If you’ve been looking into ways to strengthen your blog presence, you’ve no doubt run into the term “link building.” Building links can help you to get more traffic for your site by increasing your rankings with search engines, but they aren’t the only way, or even the most powerful way, of doing so. Link building is important because it can help you to get more exposure, search engines aside; the more directories, social media networks, and guest articles that you write, the more often your blog will be linked in a relevant environment.
If you submit a great article on food in your local area, with a link to your blog at the bottom, that’s a very valid way to build links to your site and get more traffic, and it has the added benefit of increasing your search engine optimization.
The Human Element
The point of links isn’t to cater to Google’s team of robots, however. It’s for real people who want to navigate your site. If your blog doesn’t have the right interlinking on the actual page, people just won’t be able to navigate it as freely as they once could. If you look back through the history of website design to a decade or so ago, you may remember the value of “Frames.” Webpages were divided into these frames, with the smaller vertical frame on the left of the screen providing easy navigation to content that would be displayed in the larger right frame. Frames were useful because they allowed for much quicker content direction, but they were decidedly abandoned in favor of easily accessible interlinking, including contextual menus.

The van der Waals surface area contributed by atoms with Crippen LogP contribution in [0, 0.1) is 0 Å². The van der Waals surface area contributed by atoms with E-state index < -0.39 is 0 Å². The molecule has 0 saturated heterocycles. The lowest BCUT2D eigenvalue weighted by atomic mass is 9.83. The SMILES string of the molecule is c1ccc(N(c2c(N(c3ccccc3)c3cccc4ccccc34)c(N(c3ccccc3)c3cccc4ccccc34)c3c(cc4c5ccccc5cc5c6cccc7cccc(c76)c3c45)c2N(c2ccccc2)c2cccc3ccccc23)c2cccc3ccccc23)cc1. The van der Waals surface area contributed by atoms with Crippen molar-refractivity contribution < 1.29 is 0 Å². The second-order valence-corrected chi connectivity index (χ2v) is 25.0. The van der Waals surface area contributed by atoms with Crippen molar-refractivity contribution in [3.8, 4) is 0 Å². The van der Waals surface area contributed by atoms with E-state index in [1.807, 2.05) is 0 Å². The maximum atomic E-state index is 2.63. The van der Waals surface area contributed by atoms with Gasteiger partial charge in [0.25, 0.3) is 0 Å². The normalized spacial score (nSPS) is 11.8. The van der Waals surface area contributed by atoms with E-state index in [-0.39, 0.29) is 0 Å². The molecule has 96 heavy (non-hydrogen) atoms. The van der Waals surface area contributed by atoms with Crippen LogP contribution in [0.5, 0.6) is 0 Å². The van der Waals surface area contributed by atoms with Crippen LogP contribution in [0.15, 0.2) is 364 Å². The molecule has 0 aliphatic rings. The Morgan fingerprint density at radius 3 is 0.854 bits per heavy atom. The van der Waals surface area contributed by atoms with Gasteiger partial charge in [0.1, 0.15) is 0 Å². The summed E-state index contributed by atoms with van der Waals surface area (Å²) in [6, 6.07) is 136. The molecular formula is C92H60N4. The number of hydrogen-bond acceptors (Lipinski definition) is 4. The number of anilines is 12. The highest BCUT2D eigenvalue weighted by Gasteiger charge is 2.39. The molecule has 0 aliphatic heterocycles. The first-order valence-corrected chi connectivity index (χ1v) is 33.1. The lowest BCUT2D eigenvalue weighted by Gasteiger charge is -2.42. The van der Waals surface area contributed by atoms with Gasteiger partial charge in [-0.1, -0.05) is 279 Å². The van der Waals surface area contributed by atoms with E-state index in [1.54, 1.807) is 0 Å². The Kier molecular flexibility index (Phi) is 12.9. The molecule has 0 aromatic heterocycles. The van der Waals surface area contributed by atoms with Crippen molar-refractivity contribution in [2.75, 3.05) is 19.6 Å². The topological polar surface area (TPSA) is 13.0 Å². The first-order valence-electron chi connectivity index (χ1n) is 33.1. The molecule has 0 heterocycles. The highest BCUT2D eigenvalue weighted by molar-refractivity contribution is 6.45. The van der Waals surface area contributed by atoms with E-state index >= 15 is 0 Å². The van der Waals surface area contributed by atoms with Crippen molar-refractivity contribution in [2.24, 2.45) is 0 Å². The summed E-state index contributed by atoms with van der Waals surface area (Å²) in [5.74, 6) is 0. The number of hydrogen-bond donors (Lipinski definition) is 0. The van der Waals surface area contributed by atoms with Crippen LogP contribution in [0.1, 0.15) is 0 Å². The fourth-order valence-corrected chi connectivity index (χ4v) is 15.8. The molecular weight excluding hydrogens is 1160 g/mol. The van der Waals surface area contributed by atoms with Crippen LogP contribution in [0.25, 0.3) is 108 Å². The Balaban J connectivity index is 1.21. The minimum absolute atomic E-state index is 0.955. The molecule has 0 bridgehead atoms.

Why is Interlinking Good?
While the main intention of interlinking blog posts is to make it easier for search engines to index all of your pages, it also allows users to find content that they want to read based on what they are currently reading. For example, if you are posting an article about the latest restaurant to open in your city, interlinking allows you to let readers read about other new restaurants. Interlinking can be done contextually, based on date of posts or topic, or even both.
A Sign of Quality
Here’s where you need to appeal to both Google and humans: Google notices whenever users go to your site, and then go back to the SERP (or Search Engine Results Page.) It tracks these events because it means that the user most likely did not find your site to be helpful, whereas if they had stayed on the site and browsed for a longer period of time, your “bounce rate” goes down and your ability to rank goes up.
Interlinking plays a large role in reducing your bounce rate. Readers come to your site to consume content. If you make it easy for them to go back and forth between pages, you will experience a longer period of engagement, which means a lower bounce rate. Designing pages toward the reader also benefits how Google sees your site, so everyone wins.